Noctilucent Clouds (NLCs) turn on every year in late spring, reaching almost full intensity over a period of no more than 5 to 10 days, and the bulb is glowing. These electric-blue ice clouds hang 53 miles (85 km) above Earth’s surface, at the edge of space itself, circling the north and South Pole regions. NLCs over Canada on June 13, 2012. Image credit: flying photographer Brian Whittaker.
An unidentified 60 meters in diameter object was fund by a Swedish diving team, sitting at the bottom of the Baltic Sea. They noted that a 985-foot flattened out ‘runway’ leading up to the object.
Update June, 28: The divers exploring the ‘UFO-shaped’ object say their equipment stops working when they approach within 200m.
Professional diver Stefan Hogerborn said: “Anything electric out there – and the satellite phone as well – stopped working when we were above the object. And then we got away about 200 meters and it turned on again, and when we got back over the object it didn’t work.”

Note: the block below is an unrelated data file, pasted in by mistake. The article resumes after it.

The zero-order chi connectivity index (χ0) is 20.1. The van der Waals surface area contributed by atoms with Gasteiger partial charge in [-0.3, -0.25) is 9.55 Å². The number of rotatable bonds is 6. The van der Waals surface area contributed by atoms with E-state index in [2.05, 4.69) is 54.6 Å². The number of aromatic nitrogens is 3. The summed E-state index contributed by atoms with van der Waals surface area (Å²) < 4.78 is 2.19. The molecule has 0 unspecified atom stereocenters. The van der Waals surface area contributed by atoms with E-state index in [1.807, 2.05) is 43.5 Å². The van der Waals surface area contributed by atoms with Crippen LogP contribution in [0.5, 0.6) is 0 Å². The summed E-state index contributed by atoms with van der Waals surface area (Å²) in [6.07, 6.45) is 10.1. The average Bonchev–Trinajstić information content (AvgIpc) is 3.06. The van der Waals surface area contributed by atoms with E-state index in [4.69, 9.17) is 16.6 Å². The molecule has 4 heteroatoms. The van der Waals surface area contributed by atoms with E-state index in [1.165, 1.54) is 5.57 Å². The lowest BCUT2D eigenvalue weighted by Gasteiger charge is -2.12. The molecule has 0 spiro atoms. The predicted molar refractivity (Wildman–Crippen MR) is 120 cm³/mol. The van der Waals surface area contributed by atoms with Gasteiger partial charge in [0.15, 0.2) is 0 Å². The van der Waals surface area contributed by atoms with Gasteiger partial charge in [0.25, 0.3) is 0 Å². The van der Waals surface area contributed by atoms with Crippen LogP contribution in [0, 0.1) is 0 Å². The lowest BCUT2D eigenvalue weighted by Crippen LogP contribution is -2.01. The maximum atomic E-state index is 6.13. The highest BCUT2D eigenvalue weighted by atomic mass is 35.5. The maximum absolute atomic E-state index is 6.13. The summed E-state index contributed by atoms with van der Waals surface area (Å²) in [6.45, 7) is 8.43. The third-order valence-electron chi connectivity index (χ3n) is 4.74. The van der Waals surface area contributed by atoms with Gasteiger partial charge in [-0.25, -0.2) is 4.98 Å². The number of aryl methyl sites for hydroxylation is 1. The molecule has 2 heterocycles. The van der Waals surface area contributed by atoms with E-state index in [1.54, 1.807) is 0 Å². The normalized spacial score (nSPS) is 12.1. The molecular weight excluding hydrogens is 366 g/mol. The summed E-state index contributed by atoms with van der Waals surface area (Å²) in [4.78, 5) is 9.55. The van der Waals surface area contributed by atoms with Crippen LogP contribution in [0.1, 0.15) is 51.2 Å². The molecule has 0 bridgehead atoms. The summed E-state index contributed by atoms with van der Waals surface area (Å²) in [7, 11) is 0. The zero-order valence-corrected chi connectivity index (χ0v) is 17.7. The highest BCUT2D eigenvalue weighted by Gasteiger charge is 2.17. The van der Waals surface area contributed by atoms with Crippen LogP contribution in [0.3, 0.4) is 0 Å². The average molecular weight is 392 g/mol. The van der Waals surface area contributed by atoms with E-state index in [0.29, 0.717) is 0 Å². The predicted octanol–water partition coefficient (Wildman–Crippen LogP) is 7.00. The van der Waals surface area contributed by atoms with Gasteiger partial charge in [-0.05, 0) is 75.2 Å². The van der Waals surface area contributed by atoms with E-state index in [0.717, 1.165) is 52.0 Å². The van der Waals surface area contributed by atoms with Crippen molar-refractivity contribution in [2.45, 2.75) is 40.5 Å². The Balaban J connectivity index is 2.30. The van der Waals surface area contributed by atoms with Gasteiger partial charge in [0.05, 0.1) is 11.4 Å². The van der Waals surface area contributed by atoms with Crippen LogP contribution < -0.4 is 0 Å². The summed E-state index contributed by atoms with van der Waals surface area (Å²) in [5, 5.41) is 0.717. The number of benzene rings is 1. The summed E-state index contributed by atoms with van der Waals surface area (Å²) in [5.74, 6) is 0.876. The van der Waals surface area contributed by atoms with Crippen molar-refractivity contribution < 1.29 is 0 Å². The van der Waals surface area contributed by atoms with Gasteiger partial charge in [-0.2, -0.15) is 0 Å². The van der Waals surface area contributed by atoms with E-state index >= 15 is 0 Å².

You’ll see an Audi R18 e-tron quattro – the fastest cars on the race track at Le Mans. Onboard with record Le Mans winner Tom Kristensen during the 3rd and final Qualifying session at night. Audi’s R-18 e-Tron diesel-electric hybrid has become the first car of its kind to win the Le Mans 24-hour endurance race.
In this image of Moderate Resolution Imaging Spectroradiometer (MODIS) aboard the Terra satellite, on 3 June, 2012, you can see an intense bloom of phytoplankton in the Black Sea, staining it with a rich palette of turquoise, green and milky blue. Image credit: NASA/GSFC/J.Schmaltz/MODIS